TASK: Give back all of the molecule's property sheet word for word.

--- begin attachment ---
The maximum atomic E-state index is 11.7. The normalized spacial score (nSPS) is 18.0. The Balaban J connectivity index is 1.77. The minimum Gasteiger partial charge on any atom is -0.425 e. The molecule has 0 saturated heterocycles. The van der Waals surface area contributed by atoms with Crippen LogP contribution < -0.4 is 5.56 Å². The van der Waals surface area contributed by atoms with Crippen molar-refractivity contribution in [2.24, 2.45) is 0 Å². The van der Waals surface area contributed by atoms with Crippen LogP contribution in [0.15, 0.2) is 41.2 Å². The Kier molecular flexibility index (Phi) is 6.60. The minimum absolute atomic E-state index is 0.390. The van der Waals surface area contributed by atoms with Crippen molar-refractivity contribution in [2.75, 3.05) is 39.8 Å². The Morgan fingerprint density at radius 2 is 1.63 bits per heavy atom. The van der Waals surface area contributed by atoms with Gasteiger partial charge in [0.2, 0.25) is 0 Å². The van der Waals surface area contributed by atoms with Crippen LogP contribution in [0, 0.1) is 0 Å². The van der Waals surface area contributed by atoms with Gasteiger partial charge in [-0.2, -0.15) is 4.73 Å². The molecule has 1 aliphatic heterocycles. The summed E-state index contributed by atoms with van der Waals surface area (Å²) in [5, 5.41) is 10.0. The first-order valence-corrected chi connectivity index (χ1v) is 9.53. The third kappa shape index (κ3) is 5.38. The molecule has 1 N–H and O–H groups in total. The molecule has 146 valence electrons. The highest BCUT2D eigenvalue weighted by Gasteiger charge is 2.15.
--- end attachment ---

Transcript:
The maximum atomic E-state index is 11.7. The normalized spacial score (nSPS) is 18.0. The Balaban J connectivity index is 1.77. The minimum Gasteiger partial charge on any atom is -0.425 e. The molecule has 0 saturated heterocycles. The van der Waals surface area contributed by atoms with Crippen LogP contribution < -0.4 is 5.56 Å². The van der Waals surface area contributed by atoms with Crippen molar-refractivity contribution in [2.24, 2.45) is 0 Å². The van der Waals surface area contributed by atoms with Crippen LogP contribution in [0.15, 0.2) is 41.2 Å². The Kier molecular flexibility index (Phi) is 6.60. The minimum absolute atomic E-state index is 0.390. The van der Waals surface area contributed by atoms with Crippen molar-refractivity contribution in [2.75, 3.05) is 39.8 Å². The Morgan fingerprint density at radius 2 is 1.63 bits per heavy atom. The van der Waals surface area contributed by atoms with Gasteiger partial charge in [0.2, 0.25) is 0 Å². The van der Waals surface area contributed by atoms with Crippen LogP contribution in [0, 0.1) is 0 Å². The van der Waals surface area contributed by atoms with Gasteiger partial charge in [-0.2, -0.15) is 4.73 Å². The molecule has 1 aliphatic heterocycles. The summed E-state index contributed by atoms with van der Waals surface area (Å²) in [5, 5.41) is 10.0. The first-order valence-corrected chi connectivity index (χ1v) is 9.53. The third kappa shape index (κ3) is 5.38. The molecule has 1 N–H and O–H groups in total. The molecule has 146 valence electrons. The highest BCUT2D eigenvalue weighted by Gasteiger charge is 2.15.